A Royal Navy helicopter had to take evasive action to avoid two fighter jets in an unexpected near miss during a war games exercise over the Highland.
The incident happened about seven miles north-west of Ullapool during the Joint Warrior exercises on the morning of October 14 last year, but the details emerged for the first time yesterday.
A report, published yesterday by the UK Airprox Board, disclosed that the navy investigation had found that the incident had been caused by “a lack of situational awareness” by the command of the operation as to the position of both aircraft.
The pilot of the Sea King helicopter reported that he was flying at 500ft while returning to RAF Lossiemouth.
About seven miles off Ullapool the crew became aware of further traffic in their area and at this point an observer aboard the helicopter spotted aircraft heading towards them “at high speed” from the town.
The Airprox report said that “avoiding action” was taken with a turn to the left. The pilot spotted one of the Hawk jets about 200ft below and just over a mile away.
A second Hawk was then spotted 500ft above and only half a mile apart.
It is estimated that the Hawks passed “no closer” than 0.2 miles either side of the Sea King, with the helicopter pilot assessing the risk of collision as “medium”.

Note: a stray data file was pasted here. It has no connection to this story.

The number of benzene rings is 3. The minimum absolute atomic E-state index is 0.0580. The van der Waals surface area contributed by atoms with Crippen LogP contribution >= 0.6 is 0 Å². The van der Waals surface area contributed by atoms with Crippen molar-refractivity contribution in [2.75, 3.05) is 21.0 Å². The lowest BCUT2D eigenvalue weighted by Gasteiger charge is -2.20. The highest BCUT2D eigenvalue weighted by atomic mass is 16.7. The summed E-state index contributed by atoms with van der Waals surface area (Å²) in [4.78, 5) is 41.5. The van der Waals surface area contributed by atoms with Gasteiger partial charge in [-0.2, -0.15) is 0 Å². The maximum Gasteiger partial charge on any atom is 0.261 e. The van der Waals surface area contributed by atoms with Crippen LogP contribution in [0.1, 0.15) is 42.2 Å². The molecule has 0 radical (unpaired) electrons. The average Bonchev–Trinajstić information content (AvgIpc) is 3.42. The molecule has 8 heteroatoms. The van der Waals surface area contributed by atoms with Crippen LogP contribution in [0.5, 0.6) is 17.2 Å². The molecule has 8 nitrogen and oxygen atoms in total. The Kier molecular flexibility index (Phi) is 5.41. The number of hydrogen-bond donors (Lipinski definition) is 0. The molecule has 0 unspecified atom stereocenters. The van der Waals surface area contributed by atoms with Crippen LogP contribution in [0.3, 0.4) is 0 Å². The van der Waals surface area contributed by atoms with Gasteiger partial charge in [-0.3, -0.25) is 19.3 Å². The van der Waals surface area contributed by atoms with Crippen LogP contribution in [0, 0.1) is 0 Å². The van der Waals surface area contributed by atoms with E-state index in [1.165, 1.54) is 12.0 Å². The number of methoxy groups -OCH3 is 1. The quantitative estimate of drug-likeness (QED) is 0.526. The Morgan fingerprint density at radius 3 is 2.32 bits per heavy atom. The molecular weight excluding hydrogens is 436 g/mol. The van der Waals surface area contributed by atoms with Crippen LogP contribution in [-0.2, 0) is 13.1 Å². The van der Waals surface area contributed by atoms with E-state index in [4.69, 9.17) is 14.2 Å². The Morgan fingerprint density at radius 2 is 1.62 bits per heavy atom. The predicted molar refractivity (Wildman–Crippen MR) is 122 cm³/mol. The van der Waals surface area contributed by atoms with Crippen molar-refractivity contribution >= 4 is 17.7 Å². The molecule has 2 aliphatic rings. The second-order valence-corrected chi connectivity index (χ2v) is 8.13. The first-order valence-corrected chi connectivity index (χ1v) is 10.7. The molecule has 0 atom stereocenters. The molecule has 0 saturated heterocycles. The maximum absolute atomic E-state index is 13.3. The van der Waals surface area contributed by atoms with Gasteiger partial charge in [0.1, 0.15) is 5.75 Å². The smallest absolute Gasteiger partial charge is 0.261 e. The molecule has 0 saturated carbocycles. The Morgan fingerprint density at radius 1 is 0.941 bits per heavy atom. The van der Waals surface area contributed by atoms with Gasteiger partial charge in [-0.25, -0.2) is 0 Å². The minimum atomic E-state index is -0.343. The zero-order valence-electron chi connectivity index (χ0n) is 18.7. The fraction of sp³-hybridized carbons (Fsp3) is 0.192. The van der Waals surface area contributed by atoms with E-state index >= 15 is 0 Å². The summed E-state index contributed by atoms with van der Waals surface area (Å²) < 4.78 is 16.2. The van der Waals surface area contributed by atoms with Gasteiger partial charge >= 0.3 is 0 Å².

The Hawk pilot said he was leading two jets on a low level strike raid against targets in the Minch.
He had contacted the command controllers and was told there was no restrictions for their flight.
The jet was unable to contact controllers for the next 10 minutes because of the terrain.
The jets spotted the Sea King shortly after entering the area from Loch Broom and the two Hawks passed either side of the helicopter, with the lead pilot assessing the risk of collision as “low”.
The Royal Navy investigation concluded that the incident appeared to have occurred due to a lack of “situational awareness” between the various command controllers as to the position of both the Sea King and the Hawk flight.
The Airprox board found that the “pilots had been aware of and had seen each other at sufficient range that normal safety standards had been met”.